Scrivner v. Social Security Administration

Filing 19

OPINION AND ORDER by Magistrate Judge Kimberly E. West reversing and remanding the decision of the ALJ.(sjr, Chambers)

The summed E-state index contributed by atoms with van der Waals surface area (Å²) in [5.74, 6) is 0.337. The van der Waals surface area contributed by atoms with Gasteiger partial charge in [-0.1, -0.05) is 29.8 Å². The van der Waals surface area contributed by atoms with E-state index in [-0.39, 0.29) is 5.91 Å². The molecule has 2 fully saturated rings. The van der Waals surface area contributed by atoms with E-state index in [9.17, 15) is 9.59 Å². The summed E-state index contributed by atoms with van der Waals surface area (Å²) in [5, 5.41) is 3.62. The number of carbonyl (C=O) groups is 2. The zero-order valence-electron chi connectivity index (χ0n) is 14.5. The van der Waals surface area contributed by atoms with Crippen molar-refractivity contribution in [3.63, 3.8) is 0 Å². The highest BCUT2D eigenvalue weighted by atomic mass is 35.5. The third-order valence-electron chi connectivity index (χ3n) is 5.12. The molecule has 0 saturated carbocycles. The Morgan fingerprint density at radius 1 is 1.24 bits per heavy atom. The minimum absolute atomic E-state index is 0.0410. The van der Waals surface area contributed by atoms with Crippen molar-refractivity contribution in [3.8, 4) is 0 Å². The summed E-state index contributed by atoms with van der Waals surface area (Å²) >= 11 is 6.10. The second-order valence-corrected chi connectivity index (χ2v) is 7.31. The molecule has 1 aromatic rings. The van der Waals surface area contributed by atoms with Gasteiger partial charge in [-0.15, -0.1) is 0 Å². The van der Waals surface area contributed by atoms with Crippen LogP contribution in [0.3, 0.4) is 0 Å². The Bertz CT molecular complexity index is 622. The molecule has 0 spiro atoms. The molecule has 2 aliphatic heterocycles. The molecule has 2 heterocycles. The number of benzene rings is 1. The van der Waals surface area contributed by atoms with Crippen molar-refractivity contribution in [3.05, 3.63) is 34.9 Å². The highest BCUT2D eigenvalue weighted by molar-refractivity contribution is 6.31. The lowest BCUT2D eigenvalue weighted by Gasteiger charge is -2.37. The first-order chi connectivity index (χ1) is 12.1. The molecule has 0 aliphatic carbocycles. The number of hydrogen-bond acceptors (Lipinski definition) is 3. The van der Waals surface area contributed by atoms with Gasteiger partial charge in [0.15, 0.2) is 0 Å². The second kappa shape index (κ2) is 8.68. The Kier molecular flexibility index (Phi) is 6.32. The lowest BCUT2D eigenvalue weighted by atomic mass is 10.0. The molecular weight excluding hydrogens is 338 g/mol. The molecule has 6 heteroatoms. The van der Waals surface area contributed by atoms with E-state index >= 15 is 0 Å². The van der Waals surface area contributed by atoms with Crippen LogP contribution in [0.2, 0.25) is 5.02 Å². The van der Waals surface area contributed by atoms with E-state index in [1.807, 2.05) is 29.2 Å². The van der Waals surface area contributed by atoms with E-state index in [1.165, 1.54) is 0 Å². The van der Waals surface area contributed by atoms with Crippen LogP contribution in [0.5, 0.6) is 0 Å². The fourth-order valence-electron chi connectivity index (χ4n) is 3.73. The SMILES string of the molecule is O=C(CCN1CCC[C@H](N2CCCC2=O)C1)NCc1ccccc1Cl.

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IN THE UNITED STATES DISTRICT COURT FOR THE EASTERN DISTRICT OF OKLAHOMA JEWELL A. SCRIVNER, ) ) ) ) ) ) ) ) ) ) ) Plaintiff, v. NANCY A. BERRYHILL, Acting Commissioner of Social Security Administration, Defendant. Case No. CIV-16-264-KEW OPINION AND ORDER Plaintiff Jewell A. Scrivner (the “Claimant”) requests judicial review of the decision of the Commissioner of the Social Security Administration (the “Commissioner”) denying Claimant’s application for disability benefits under the Social Security Act. Claimant appeals the decision of the Administrative Law Judge (“ALJ”) and asserts that the Commissioner erred because the ALJ incorrectly determined that discussed below, Claimant it is was the not disabled. finding of this For the Court reasons that the Commissioner’s decision should be and is REVERSED and the case is REMANDED to Defendant for further proceedings. Social Security Law and Standard of Review Disability under the Social Security Act is defined as the “inability to engage in any substantial gainful activity by reason of any medically determinable physical or mental impairment. . .” 42 U.S.C. § 423(d)(1)(A). Security Act “only if A claimant is disabled under the Social his physical or mental impairment or impairments are of such severity that he is not only unable to do his previous work but cannot, considering his age, education, and work experience, engage in any other kind of substantial gainful work which exists §423(d)(2)(A). in the national economy. . .” 42 U.S.C. Social Security regulations implement a five-step sequential process to evaluate a disability claim. See, 20 C.F.R. §§ 404.1520, 416.920.1 Judicial review of the Commissioner’s determination is limited in scope by 42 U.S.C. § 405(g). two inquiries: This Court’s review is limited to first, whether the decision was supported by 1 Step one requires the claimant to establish that he is not engaged in substantial gainful activity, as defined by 20 C.F.R. §§ 404.1510, 416.910. Step two requires that the claimant establish that he has a medically severe impairment or combination of impairments that significantly limit his ability to do basic work activities. 20 C.F.R. §§ 404.1521, 416.921. If the claimant is engaged in substantial gainful activity (step one) or if the claimant’s impairment is not medically severe (step two), disability benefits are denied. At step three, the claimant’s impairment is compared with certain impairments listed in 20 C.F.R. Pt. 404, Subpt. P, App. 1. A claimant suffering from a listed impairment or impairments “medically equivalent” to a listed impairment is determined to be disabled without further inquiry. If not, the evaluation proceeds to step four, where claimant must establish that he does not retain the residual functional capacity (“RFC”) to perform his past relevant work. If the claimant’s step four burden is met, the burden shifts to the Commissioner to establish at step five that work exists in significant numbers in the national economy which the claimant – taking into account his age, education, work experience, and RFC – can perform. Disability benefits are denied if the Commissioner shows that the impairment which precluded the performance of past relevant work does not preclude alternative work. See generally, Williams v. Bowen, 844 F.2d 748, 750-51 (10th Cir. 1988). 2 substantial evidence; and, standards were applied. second, whether the correct legal Hawkins v. Chater, 113 F.3d 1162, 1164 (10th Cir. 1997)(citation omitted). The term “substantial evidence” has been interpreted by the United States Supreme Court to require “more than a mere scintilla. It means such relevant evidence as a reasonable mind might accept as adequate to support a conclusion.” Richardson v. Perales, 402 U.S. 389, 401 (1971) (quoting Consolidated Edison Co. v. NLRB, 305 U.S. 197, 229 (1938)). The court may not re-weigh the evidence nor substitute its discretion for that of the agency. Casias v. Secretary of Health & Human Servs., 933 F.2d 799, 800 (10th Cir. 1991). Nevertheless, the court must review the record as a whole, and the “substantiality of the evidence must take into account whatever in the record fairly detracts from its weight.” Universal Camera Corp. v. NLRB, 340 U.S. 474, 488 (1951); see also, Casias, 933 F.2d at 800-01. Claimant’s Background Claimant was 51 years old at the time of the ALJ’s decision. Claimant completed her education through the eleventh grade. Claimant has worked in the past as a waitress, home health aide, cook, cashier, and certified nurse assistant. Claimant alleges an inability to work beginning February 1, 2011 due to limitations resulting from migraine headaches, 3 back problems, dizziness, tingling in the legs, mental problems, chest pain, and high blood pressure. Procedural History On May 14, 2008, Claimant protectively filed for disability insurance benefits under Title II (42 U.S.C. § 401, et seq.) and for supplemental security income benefits under Title XVI (42 U.S.C. § 1381, et seq.) of the Social Security Act. Claimant’s applications were denied initially and upon After reconsideration. an administrative hearing, an Administrative Law Judge (“ALJ”) denied benefits. The denial was appealed to the United States District Court for the Northern District of Oklahoma, which reversed the ALJ’s decision and remanded the case for further proceedings. While the appeal was pending, Claimant filed additional applications for Title II and XVI benefits on November 18, 2012 and January 15, 2013, respectively. On remand, the ALJ consolidated the earlier applications filed in 2008 with the later applications for consideration. On July 1, 2014, ALJ Deborah Rose conducted an additional administrative hearing on Claimant’s applications. By decision dated August 29, 2014, the ALJ denied Claimant’s requests for benefits. The Appeals Council denied review on April 15, 2016. As a result, the decision of the ALJ represents the Commissioner’s final decision for purposes of further appeal. 4 20 C.F.R. §§ 404.981, 416.1481. Decision of the Administrative Law Judge The ALJ made her decision at step five of the sequential evaluation. She determined that while Claimant suffered from severe impairments, she did not meet a listing and retained the residual functional capacity (“RFC”) to perform light work with limitations. Errors Alleged for Review Claimant asserts the ALJ committed error in (1) failing to properly weigh, discuss, evaluate, and consider all of the medical evidence; (2) failing to perform a proper analysis at steps four and five; and (3) failing to properly apply the Medical-Vocational Guidelines. Consideration of the Medical Evidence In her decision, the ALJ found Claimant suffered from the severe impairments of degenerative joint disease of the knees, bipolar disorder, and a history of polysubstance abuse. (Tr. 818). The ALJ found Claimant retained the RFC to perform light work. In so doing, the ALJ determined Claimant could lift/carry 20 pounds occasionally and ten pounds frequently, stand/walk for six hours in an eight hour workday, and sit for six hours in an eight hour workday. Claimant was found to have only occasional public interaction and could have superficial and incidental interaction 5 with co-workers and supervisors for work purposes. Claimant was found by the ALJ to be able to adapt to most routine workplace changes and was able to perform simple, routine tasks. (Tr. 820). After consultation with a vocational expert, the ALJ found Claimant could perform the representative jobs of production inspector, press machine operator, and bench assembler, all of which the ALJ determined existed in sufficient numbers in both the regional and national economies. (Tr. 828). As a result, the ALJ concluded Claimant was not disabled from February 1, 2011, the amended alleged onset date, through the date of the decision. Id. Claimant asserts the ALJ failed to properly consider the opinion of Dr. Edgar J. Kranau, who performed a psychological evaluation of Claimant on June 16, 2014. His evaluation included conducting a clinical interview of Claimant, performing a mental status examination, administering the Millon Behavioral Medicine Diagnostic, Center for Epidemiologic Studies Depression Scale, and reviewing the records. was suffering from (Tr. 1430). “significant Dr. Kranau concluded Claimant levels of depression.” Her attention and concentration were adequate and her memory was within normal limits for her age group. Claimant’s cognitive functioning appeared to be in normal limits for her age group as well. psychiatric symptoms were well 6 controlled with Her medication. Claimant’s coping skills were somewhat limited but she had crafted a lifestyle which minimized stress in her life. Dr. Kranau noted Claimant had been (Tr. 1431). suffering from a psychiatric disorder for many years, with the record suggesting that she had considered suicide many times and attempted it on many occasions which required hospitalization. type behavior. She had suffered manic- She had been under psychiatric care for many years and had been diagnosed with bipolar disorder. Id. Dr. Kranau then concluded that Claimant “is unable to maintain employment” and had been “unable to work on a consistent basis since prior to June 30, 2011.” I disorder. He diagnosed Claimant with bipolar Id. The ALJ found that Dr. Kranau’s opinion was “prepared simply to enhance the claimant’s eligibility for benefits.” She went further, however, and stated The objective findings only show normal mental functioning, other than somewhat limited coping skills and a history of significant levels of depression and suicide attempts. However, there is nothing severe enough to support his opinion that she has been unable to maintain employment since June 30, 2011, due to a mental impairment. He reported severe and marked limitations in many areas. I give this no weight. It is contradicted by the findings of Snider, the treating records from Family and Children’s Services, and the record as a whole. (Tr. 826). 7 This Court agrees with Claimant that rejecting a medical opinion on the basis that it was intended to “enhance” Claimant’s application for benefits smacks of the old “physician’s report appears to have been prepared as an accommodation to the patient” statement that has been roundly rejected as a basis for reducing the weight afforded a physician’s opinion. Miller v. Chater, 99 F.3d. 972, 976 (10th Cir. 1996) citing Frey v. Bowen, 816 F.2d 508, 515 (10th Cir. 1987). This reasoning, however, was not the sole basis for rejecting Dr. Kranau’s opinion. The primary basis for the ALJ’s reduction of Dr. Kranau’s opinion was the conflict with his own notes from his examination and testing of Claimant. As stated, Dr. Kranau’s findings on attention and concentration, memory, and cognitive functioning were essentially normal and Claimant’s psychiatric symptoms were “well controlled by her current medication regimen.” (Tr. 1431). Dr. Kranau then proceeded to find Claimant moderately, markedly, or severely limited assessment. in all functional (Tr. 1434-35). areas in his mental RFC The inconsistency in these findings could not be more pronounced. The ALJ also found Dr. Kranau’s findings were contradicted by the opinion of Dr. Brian R. Snider, who also performed a mental status examination on Claimant. While Dr. Snider found Claimant’s 8 affect to be “slightly restricted and her mood appeared to be somewhat depressed”, she demonstrated adequate memory and concentration, average intelligence, and mild difficulty with memory and concentration. (Tr. 1264). He concluded [Claimant] would probably have little difficulty understanding and carrying out simple instructions and would likely have mild to moderate difficulty with complex and detailed instructions. She is likely to have moderate difficulty concentrating and persisting through a normal work day due to psychiatric symptoms. Her ability to maintain a normal workday and work week without interruptions from her psychiatric symptoms is likely moderately impaired. In all likelihood, she would have mild to moderate difficulty responding appropriately to coworkers and supervisors. [Claimant] appears capable of managing her own funds. (Tr. 1265). The ALJ is entitled to evaluate the inconsistency of a medical opinion with the record and discount the weight given to the opinion. 2009). See Raymond v. Astrue, 621 F.3d 1269, 1272 (10th Cir. Contrary to Claimant’s argument that Defendant provides a post hoc explanation for the ALJ’s rejection of Dr. Kranau, the ALJ stated the basis for rejection and this Court finds he was within his function to assess the validity of the opinion in light of the record. Claimant also suggests that the ALJ erred in not addressing Dr. Snider’s diagnosis of major depressive disorder and panic 9 disorder with agoraphobia. The focus of a disability determination is on the functional consequences of a condition, not the mere diagnosis. See e.g. Coleman v. Chater, 58 F.3d 577, 579 (10th Cir. 1995)(the mere presence of alcoholism is not necessarily disabling, the impairment must render the claimant unable to engage in any substantial gainful employment.); Higgs v. Bowen, 880 F.2d 860, 863 (6th Cir. 1988)(the mere diagnosis of arthritis says nothing about the severity of the condition), Madrid v. Astrue, 243 Fed.Appx. 387, 392 (10th Cir. 2007)(the diagnosis of a condition does not establish disability, the question is whether an impairment significantly limits the ability to work); Scull v. Apfel, 221 F.3d 1352 (10th Cir. 2000)(unpublished), 2000 WL 1028250, 1 (disability determinations turn on the functional consequences, not the causes of a claimant's condition). The fact Dr. Snider diagnosed these conditions does not give rise to any further functional limitation than those set out by the ALJ in the RFC. Claimant next points out that the ALJ gave some weight to the opinions of Dr. Jack Bankhead and Dr. Evette Budrich, consultative reviewers but excluded some of the functional limitations that they found. These physicians identified several postural and environmental limitations which were not included in the RFC or generally addressed by the ALJ in the decision. (Tr. 820, 954-56, 985-87). While Defendant argues that these omissions were harmless 10 because the identified jobs do not implicate these restrictions, the ALJ was required to address their effect upon Claimant’s functional performance. When evaluating the evidence, the ALJ cannot pick and choose the evidence upon which he relies simply because it supports his finding of non-disability. Hardman v. Barnhart, 362 F.3d 676, 681 (10th Cir. 2004). Without allowing the vocational expert to consider these additional limitations, it becomes problematic for the ALJ to have relied upon his testimony at step five in identifying representative Claimant’s functional limitations. jobs which met On remand, the ALJ shall address the additional limitations set out by the consultative reviewers upon which the ALJ relied. Application of the Grids Claimant contends the ALJ erred in concluded she did not “grid out” under the Medical-Vocational Guidelines (the “grids”). In doing so, Claimant argues that she should have been limited in the RFC to sedentary work with no transferrable skills. Given that the ALJ must reassess the RFC after considering the additional postural and environmental limitations found by the consultants, the ALJ shall consider the application of the grids should the appropriate modifications to the RFC warrant. Conclusion 11 The decision of the Commissioner is not supported by substantial evidence and the correct legal standards were not applied. Therefore, this Court finds, in accordance with the fourth sentence of 42 U.S.C. § 405(g), the ruling of the Commissioner of Social Security Administration should be and is REVERSED and the matter REMANDED to Defendant for further proceedings. IT IS SO ORDERED this 28th day of September, 2017. ______________________________ KIMBERLY E. WEST UNITED STATES MAGISTRATE JUDGE 12